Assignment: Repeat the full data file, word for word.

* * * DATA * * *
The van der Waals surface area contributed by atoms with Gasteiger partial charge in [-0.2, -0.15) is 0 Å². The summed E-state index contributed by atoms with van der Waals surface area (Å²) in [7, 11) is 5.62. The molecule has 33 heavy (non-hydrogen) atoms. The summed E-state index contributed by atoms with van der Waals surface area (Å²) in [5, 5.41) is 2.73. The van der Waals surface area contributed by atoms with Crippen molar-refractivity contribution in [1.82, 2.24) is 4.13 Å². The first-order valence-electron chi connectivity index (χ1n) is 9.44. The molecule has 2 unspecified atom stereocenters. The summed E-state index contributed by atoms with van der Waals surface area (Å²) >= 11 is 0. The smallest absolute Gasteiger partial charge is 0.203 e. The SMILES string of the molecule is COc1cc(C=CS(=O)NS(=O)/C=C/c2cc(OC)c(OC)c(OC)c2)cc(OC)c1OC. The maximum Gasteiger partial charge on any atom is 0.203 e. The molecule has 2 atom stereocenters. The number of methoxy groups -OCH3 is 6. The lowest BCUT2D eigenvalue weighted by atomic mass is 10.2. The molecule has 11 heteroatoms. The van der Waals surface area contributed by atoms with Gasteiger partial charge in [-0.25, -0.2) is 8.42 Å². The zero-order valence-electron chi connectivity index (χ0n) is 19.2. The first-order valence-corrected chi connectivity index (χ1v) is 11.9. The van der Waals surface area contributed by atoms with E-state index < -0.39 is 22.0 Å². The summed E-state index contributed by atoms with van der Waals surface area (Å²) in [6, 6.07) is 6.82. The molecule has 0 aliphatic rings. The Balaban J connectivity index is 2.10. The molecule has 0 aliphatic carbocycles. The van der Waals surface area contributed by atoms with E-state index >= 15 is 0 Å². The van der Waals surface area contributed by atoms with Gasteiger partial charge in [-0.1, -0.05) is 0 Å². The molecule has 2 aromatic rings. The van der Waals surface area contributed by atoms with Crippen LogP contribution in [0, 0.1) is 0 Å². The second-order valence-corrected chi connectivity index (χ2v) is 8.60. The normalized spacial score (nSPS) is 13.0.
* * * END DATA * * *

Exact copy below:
The van der Waals surface area contributed by atoms with Gasteiger partial charge in [-0.2, -0.15) is 0 Å². The summed E-state index contributed by atoms with van der Waals surface area (Å²) in [7, 11) is 5.62. The molecule has 33 heavy (non-hydrogen) atoms. The summed E-state index contributed by atoms with van der Waals surface area (Å²) in [5, 5.41) is 2.73. The van der Waals surface area contributed by atoms with Crippen molar-refractivity contribution in [1.82, 2.24) is 4.13 Å². The first-order valence-electron chi connectivity index (χ1n) is 9.44. The molecule has 2 unspecified atom stereocenters. The summed E-state index contributed by atoms with van der Waals surface area (Å²) >= 11 is 0. The smallest absolute Gasteiger partial charge is 0.203 e. The SMILES string of the molecule is COc1cc(C=CS(=O)NS(=O)/C=C/c2cc(OC)c(OC)c(OC)c2)cc(OC)c1OC. The maximum Gasteiger partial charge on any atom is 0.203 e. The molecule has 2 atom stereocenters. The number of methoxy groups -OCH3 is 6. The lowest BCUT2D eigenvalue weighted by atomic mass is 10.2. The molecule has 11 heteroatoms. The van der Waals surface area contributed by atoms with Gasteiger partial charge in [-0.25, -0.2) is 8.42 Å². The zero-order valence-electron chi connectivity index (χ0n) is 19.2. The first-order valence-corrected chi connectivity index (χ1v) is 11.9. The van der Waals surface area contributed by atoms with E-state index < -0.39 is 22.0 Å². The summed E-state index contributed by atoms with van der Waals surface area (Å²) in [6, 6.07) is 6.82. The molecule has 0 aliphatic rings. The Balaban J connectivity index is 2.10. The molecule has 0 aliphatic carbocycles. The van der Waals surface area contributed by atoms with E-state index >= 15 is 0 Å². The van der Waals surface area contributed by atoms with Gasteiger partial charge in [-0.1, -0.05) is 0 Å². The molecule has 2 aromatic rings. The van der Waals surface area contributed by atoms with Crippen LogP contribution in [0, 0.1) is 0 Å². The second-order valence-corrected chi connectivity index (χ2v) is 8.60. The normalized spacial score (nSPS) is 13.0.